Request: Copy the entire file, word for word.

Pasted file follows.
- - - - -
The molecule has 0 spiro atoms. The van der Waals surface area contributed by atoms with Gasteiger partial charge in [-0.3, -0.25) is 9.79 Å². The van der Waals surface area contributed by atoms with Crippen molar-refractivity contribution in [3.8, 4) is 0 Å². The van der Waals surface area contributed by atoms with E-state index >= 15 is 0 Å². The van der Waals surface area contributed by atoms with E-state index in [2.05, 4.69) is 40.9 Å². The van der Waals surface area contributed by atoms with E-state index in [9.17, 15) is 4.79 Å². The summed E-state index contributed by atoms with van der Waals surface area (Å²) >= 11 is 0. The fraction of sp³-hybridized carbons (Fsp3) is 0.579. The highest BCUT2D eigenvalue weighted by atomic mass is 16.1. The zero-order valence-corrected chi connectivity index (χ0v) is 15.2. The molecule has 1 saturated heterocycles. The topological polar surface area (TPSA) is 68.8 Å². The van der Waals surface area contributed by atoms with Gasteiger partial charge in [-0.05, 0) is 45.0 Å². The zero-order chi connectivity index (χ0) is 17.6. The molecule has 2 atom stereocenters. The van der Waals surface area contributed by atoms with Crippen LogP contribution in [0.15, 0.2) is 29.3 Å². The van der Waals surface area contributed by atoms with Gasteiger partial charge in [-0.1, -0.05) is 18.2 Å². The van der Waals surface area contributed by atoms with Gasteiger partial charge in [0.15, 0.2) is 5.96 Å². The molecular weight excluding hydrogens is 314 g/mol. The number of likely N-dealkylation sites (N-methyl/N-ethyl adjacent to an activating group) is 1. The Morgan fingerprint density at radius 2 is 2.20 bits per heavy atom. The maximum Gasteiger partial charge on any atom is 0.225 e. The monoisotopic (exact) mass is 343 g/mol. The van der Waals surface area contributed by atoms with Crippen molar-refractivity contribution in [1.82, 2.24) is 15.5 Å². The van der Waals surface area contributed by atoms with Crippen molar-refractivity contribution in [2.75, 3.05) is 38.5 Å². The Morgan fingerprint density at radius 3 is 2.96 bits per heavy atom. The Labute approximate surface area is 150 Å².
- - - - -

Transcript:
The molecule has 0 spiro atoms. The van der Waals surface area contributed by atoms with Gasteiger partial charge in [-0.3, -0.25) is 9.79 Å². The van der Waals surface area contributed by atoms with Crippen molar-refractivity contribution in [3.8, 4) is 0 Å². The van der Waals surface area contributed by atoms with E-state index >= 15 is 0 Å². The van der Waals surface area contributed by atoms with E-state index in [2.05, 4.69) is 40.9 Å². The van der Waals surface area contributed by atoms with E-state index in [9.17, 15) is 4.79 Å². The summed E-state index contributed by atoms with van der Waals surface area (Å²) >= 11 is 0. The fraction of sp³-hybridized carbons (Fsp3) is 0.579. The highest BCUT2D eigenvalue weighted by atomic mass is 16.1. The zero-order valence-corrected chi connectivity index (χ0v) is 15.2. The molecule has 1 saturated heterocycles. The topological polar surface area (TPSA) is 68.8 Å². The van der Waals surface area contributed by atoms with Gasteiger partial charge in [-0.05, 0) is 45.0 Å². The zero-order chi connectivity index (χ0) is 17.6. The molecule has 2 atom stereocenters. The van der Waals surface area contributed by atoms with Crippen LogP contribution in [0.15, 0.2) is 29.3 Å². The van der Waals surface area contributed by atoms with Gasteiger partial charge in [-0.1, -0.05) is 18.2 Å². The van der Waals surface area contributed by atoms with Gasteiger partial charge in [0.15, 0.2) is 5.96 Å². The molecular weight excluding hydrogens is 314 g/mol. The number of likely N-dealkylation sites (N-methyl/N-ethyl adjacent to an activating group) is 1. The Morgan fingerprint density at radius 2 is 2.20 bits per heavy atom. The maximum Gasteiger partial charge on any atom is 0.225 e. The monoisotopic (exact) mass is 343 g/mol. The van der Waals surface area contributed by atoms with Crippen molar-refractivity contribution in [1.82, 2.24) is 15.5 Å². The van der Waals surface area contributed by atoms with Crippen molar-refractivity contribution in [2.75, 3.05) is 38.5 Å². The Morgan fingerprint density at radius 3 is 2.96 bits per heavy atom. The Labute approximate surface area is 150 Å².